- A positive first impression is very important. Dress appropriately for the occasion and make sure that your materials look professional.
- Always be professional. Even with casual encounters with other employees, conduct yourself as if you were already in the interview.
- Networking is one of the most effective ways to get a job. Don't hesitate to contact those you know who are in the industry you want to join.
- Ask people before you list them as a reference on your application or résumé.
- Proof-read everything that you send to an employer.
- Prepare for the interview. Do your homework about the company and the position. It is obvious to the employer when you don't. Also be prepared for common questions.
- Be courageous and confident. Look people in the eyes. Know your own skills and qualities.
- If you are willing to relocate, you will often have a better chance of finding employment. Some cities are faster growing, more economically healthy, and have lower unemployment rates.
- Every job has its positives and negatives. Find a job where you will be comfortable and able to learn and contribute.
- Don't get discouraged; searching for a job can be a challenge, no matter how qualified you are.
Safe Job Searching
While we try to screen employers and the positions they post to Career Navigator, it is very important that you as a job seeker exercise common sense and caution. You should read position descriptions carefully.
Here are some red flags:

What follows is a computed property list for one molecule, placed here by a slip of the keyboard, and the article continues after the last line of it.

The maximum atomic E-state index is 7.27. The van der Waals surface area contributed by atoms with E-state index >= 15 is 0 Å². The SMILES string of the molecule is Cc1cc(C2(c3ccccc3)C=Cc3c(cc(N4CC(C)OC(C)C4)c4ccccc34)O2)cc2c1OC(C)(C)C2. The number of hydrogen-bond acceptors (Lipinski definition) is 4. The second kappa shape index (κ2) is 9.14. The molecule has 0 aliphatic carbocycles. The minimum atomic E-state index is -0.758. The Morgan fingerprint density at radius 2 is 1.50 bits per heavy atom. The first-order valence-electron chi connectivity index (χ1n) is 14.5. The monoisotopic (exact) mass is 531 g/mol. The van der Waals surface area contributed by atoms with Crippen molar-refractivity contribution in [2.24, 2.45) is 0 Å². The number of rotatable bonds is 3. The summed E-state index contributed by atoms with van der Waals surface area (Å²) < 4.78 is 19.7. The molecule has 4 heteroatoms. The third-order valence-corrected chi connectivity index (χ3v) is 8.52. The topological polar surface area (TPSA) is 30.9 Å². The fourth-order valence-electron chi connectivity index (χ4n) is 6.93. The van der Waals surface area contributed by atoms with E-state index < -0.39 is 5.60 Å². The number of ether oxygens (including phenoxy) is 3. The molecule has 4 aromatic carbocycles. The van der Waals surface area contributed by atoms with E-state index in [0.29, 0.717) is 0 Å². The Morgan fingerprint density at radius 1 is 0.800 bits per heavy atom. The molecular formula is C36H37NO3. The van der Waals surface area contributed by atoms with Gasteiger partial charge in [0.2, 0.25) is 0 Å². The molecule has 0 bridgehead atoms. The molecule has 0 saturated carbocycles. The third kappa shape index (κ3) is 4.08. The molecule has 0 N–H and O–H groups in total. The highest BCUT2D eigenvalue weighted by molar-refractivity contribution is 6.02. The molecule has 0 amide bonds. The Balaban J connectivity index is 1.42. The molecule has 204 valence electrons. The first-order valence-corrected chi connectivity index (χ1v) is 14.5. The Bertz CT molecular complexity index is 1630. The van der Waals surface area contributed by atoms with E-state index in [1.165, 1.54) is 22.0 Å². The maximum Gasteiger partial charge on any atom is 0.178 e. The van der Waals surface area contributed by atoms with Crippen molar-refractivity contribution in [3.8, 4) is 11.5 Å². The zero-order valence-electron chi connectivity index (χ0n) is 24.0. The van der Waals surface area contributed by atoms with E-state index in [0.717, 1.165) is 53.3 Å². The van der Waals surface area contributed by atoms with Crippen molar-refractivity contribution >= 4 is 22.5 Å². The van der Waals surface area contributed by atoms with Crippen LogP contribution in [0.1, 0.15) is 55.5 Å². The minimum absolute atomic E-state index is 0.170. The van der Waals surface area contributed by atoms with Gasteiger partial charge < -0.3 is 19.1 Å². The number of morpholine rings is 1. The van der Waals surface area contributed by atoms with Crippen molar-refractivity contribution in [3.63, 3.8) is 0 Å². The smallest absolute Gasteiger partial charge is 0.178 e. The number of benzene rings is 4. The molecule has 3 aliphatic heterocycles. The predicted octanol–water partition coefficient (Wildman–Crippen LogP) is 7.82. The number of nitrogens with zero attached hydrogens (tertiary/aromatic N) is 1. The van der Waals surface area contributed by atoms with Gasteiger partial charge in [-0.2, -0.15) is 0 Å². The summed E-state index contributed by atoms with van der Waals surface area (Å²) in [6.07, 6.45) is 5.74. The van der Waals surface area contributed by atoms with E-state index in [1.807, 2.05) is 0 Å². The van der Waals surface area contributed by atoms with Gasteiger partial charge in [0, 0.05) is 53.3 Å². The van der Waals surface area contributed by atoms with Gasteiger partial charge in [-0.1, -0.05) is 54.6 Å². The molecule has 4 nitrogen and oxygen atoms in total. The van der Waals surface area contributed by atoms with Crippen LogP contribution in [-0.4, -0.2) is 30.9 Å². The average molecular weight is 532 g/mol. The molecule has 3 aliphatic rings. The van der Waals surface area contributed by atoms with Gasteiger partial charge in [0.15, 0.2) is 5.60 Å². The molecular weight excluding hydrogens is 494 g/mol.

- You are asked to give credit card, bank or any financial account numbers
- You are asked to send a payment by wire service, courier or money orders
- You are asked to perform any monetary transactions
- You receive any check that is not your paycheck
- Offers you a job without ever interacting with you
- You are asked for personal information through email or phone
- You are requested to send a photo copy of your ID, i.e., driver's license to "verify identity"
- Offers to pay for almost no work
- Posting does not indicate the company name, or says it is from a reputable company, but comes from a non-corporate email address
- Job posting doesn't mention the responsibilities of the job; rather it focuses on the amount of money you will make.
- Craigslist is not a good resource for finding a job
- Posting/Email tells you they "don't have time" to do the work themselves, it's easier/quicker to find someone else to do it for them
- Offers to pay you before you do any work
Also, please be aware that there are fake job postings being sent via email. Some may even tell you that they got your email address or resume from your school's career center; this is untrue.
For emails: Do not click on links or provide any personal information.
If you encounter suspicious postings in Career Navigator or receive a questionable email:
- End all communication with the employer, and if personal information was disclosed, contact your bank and monitor your accounts closely.
- Please report your experience to the Academic Discovery Center at firstname.lastname@example.org or 208-496-9800 (so we can remove the postings) and to The Internet Crime Complaint Center
- If the scam is local please contact the local police and report the fraud or scam.
- If you have sent money to a fraudulent employer, contact your bank or credit card company immediately to close your account and dispute the charges.
- If the incident occurred entirely over the internet, file an incident report with the FCC at 1-877-FTC-HELP (1-877-382-4357) or at http://www.cybercrime.gov.
More Resources for Safe Online Job Searching:
- Job-Hunting/Job Scams from the Federal Trade Commission
- World Privacy Forum: Job Seekers' Guide to Resumes: Twelve Resume Posting Truths
- Privacy Rights Clearinghouse: Avoiding Online Job Scams
- 6 Safety Tips for Online Job Seekers
- Monster.com: A Safe Job Search